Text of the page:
Davos has inspired an idea for a new town in the Himalayas

Image: Reuters/Vincent Kessler
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Davos, a Swiss ski-resort town with a population of just over 11,000 people, is known for hosting the World Economic Forum (WEF), an annual gathering of world leaders and global business titans. It also might turn out to be the model for a new town in India.

Nitin Gadkari, India’s road transport minister and an attendee at this year’s WEF, says his visit has inspired an idea for a similar destination in the Himalayas.

“After coming to Davos, I felt why can’t we develop a township like this in that area, where people will come in sub-zero temperatures and which will have hotels and tourism facilities…,” Gadkari, a former head of the ruling Bharatiya Janata Party (BJP), told Indian press in an interview at Davos. ”A city like Davos in India would give a big boost to tourism, development, jobs and overall economy, while the number of people traveling to holy places in that region will also increase manifold and also increase the faith in our own culture.”

The Himalayas are home to a number of towns that are considered holy by Hindus. The Narendra Modi government is building 1,000 kilometers of all-weather roads to four of them—Badrinath, Kedarnath, Gangotri, and Yamunotri—at a cost of Rs 12,000 crore ($1.76 billion). Gadkari said that his government also is building roads in the hill town of Pittoragarh, in the northern Indian state of Uttarakhand.

“We are capable of creating Taj Mahal even in a desert,” said Gadkari, who is widely acknowledged as one of the better performing ministers in prime minister Modi’s cabinet. “It needs a vision, [a] fast-track decision-making process, transparency, and [a] corruption-free system. Another important thing is the commitment to the society and the country, and my country also needs something like this.”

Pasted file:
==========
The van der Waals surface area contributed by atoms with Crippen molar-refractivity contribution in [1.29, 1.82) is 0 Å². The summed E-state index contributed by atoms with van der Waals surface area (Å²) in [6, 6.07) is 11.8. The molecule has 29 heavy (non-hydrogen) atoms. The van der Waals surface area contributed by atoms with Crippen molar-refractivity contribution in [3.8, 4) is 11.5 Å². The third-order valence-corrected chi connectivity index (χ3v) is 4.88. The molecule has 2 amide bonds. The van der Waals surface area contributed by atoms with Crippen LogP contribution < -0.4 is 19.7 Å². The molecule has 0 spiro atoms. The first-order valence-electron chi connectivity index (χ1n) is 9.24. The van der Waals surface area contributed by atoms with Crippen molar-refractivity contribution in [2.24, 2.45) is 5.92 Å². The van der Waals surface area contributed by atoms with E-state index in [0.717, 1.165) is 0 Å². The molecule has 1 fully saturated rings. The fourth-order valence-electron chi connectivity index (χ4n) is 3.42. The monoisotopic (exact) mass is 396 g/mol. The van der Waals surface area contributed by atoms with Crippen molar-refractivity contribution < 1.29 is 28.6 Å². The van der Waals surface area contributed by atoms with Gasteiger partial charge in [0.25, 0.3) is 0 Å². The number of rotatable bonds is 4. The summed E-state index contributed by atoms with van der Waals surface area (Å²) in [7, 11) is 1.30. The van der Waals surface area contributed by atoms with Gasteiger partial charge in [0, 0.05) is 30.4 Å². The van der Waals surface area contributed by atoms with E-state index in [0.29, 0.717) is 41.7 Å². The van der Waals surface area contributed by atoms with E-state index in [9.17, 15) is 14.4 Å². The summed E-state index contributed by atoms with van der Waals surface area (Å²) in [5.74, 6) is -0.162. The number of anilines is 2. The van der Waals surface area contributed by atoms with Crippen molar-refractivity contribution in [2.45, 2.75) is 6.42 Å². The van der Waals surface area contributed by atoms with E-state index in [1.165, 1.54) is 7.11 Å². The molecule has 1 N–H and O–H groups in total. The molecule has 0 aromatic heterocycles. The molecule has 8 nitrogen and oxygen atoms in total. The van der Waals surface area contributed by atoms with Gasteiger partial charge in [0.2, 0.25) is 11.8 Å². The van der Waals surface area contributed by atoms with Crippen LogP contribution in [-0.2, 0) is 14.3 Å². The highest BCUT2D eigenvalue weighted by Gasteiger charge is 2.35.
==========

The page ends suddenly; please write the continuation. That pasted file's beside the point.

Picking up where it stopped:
Gadkari’s proposal also comes at a time when India is in the process of converting many of its urban centers into smart cities.

Over the next six years, India plans to transform 98 such cities and towns—which account for 35% of India’s urban population—at a cost of Rs50,802 crore ($7.5 billion). The goal in each case is an adequate supply of water, electricity, sanitation, solid-waste management, and affordable housing. The first few include the eastern Indian city of Bhubaneswar, the IT hubs of Pune and Chennai, and the western coastal cities of Mumbai and Kochi.

However, many Indian cities are still struggling with a lack of even the basic infrastructure. Even the biggest of cities are plagued by frequent traffic snarls, clogged drains, and frequent flooding, and acute air pollution has created a serious public health crisis in many urban centers.

It’s enough to make a remote hillside town sound all the more appealing.